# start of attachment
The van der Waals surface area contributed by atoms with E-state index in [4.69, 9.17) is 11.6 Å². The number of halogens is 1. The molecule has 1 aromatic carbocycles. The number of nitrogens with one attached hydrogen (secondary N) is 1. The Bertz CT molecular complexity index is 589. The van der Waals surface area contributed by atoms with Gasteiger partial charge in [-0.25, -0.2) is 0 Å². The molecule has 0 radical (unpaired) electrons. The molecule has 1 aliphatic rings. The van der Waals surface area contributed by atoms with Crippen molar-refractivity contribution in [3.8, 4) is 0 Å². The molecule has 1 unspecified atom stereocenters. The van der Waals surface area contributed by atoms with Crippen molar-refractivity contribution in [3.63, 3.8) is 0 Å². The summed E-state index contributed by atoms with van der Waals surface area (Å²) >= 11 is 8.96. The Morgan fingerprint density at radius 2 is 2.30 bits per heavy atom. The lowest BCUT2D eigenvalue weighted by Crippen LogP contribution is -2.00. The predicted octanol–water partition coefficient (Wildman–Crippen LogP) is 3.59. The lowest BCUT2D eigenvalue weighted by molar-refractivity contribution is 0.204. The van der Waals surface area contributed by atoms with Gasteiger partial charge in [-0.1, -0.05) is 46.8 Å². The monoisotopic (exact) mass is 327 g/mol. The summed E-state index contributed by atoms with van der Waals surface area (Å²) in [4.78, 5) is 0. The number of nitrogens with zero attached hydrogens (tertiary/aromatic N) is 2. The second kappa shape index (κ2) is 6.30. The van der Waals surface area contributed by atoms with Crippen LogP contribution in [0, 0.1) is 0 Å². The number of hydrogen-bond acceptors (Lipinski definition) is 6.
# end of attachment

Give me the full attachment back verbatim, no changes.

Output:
The van der Waals surface area contributed by atoms with E-state index in [4.69, 9.17) is 11.6 Å². The number of halogens is 1. The molecule has 1 aromatic carbocycles. The number of nitrogens with one attached hydrogen (secondary N) is 1. The Bertz CT molecular complexity index is 589. The van der Waals surface area contributed by atoms with Gasteiger partial charge in [-0.25, -0.2) is 0 Å². The molecule has 0 radical (unpaired) electrons. The molecule has 1 aliphatic rings. The van der Waals surface area contributed by atoms with Crippen molar-refractivity contribution in [3.8, 4) is 0 Å². The molecule has 1 unspecified atom stereocenters. The van der Waals surface area contributed by atoms with Crippen molar-refractivity contribution in [3.63, 3.8) is 0 Å². The summed E-state index contributed by atoms with van der Waals surface area (Å²) >= 11 is 8.96. The Morgan fingerprint density at radius 2 is 2.30 bits per heavy atom. The lowest BCUT2D eigenvalue weighted by Crippen LogP contribution is -2.00. The predicted octanol–water partition coefficient (Wildman–Crippen LogP) is 3.59. The lowest BCUT2D eigenvalue weighted by molar-refractivity contribution is 0.204. The van der Waals surface area contributed by atoms with Gasteiger partial charge in [-0.1, -0.05) is 46.8 Å². The monoisotopic (exact) mass is 327 g/mol. The summed E-state index contributed by atoms with van der Waals surface area (Å²) in [4.78, 5) is 0. The number of nitrogens with zero attached hydrogens (tertiary/aromatic N) is 2. The second kappa shape index (κ2) is 6.30. The van der Waals surface area contributed by atoms with Crippen LogP contribution in [0, 0.1) is 0 Å². The number of hydrogen-bond acceptors (Lipinski definition) is 6.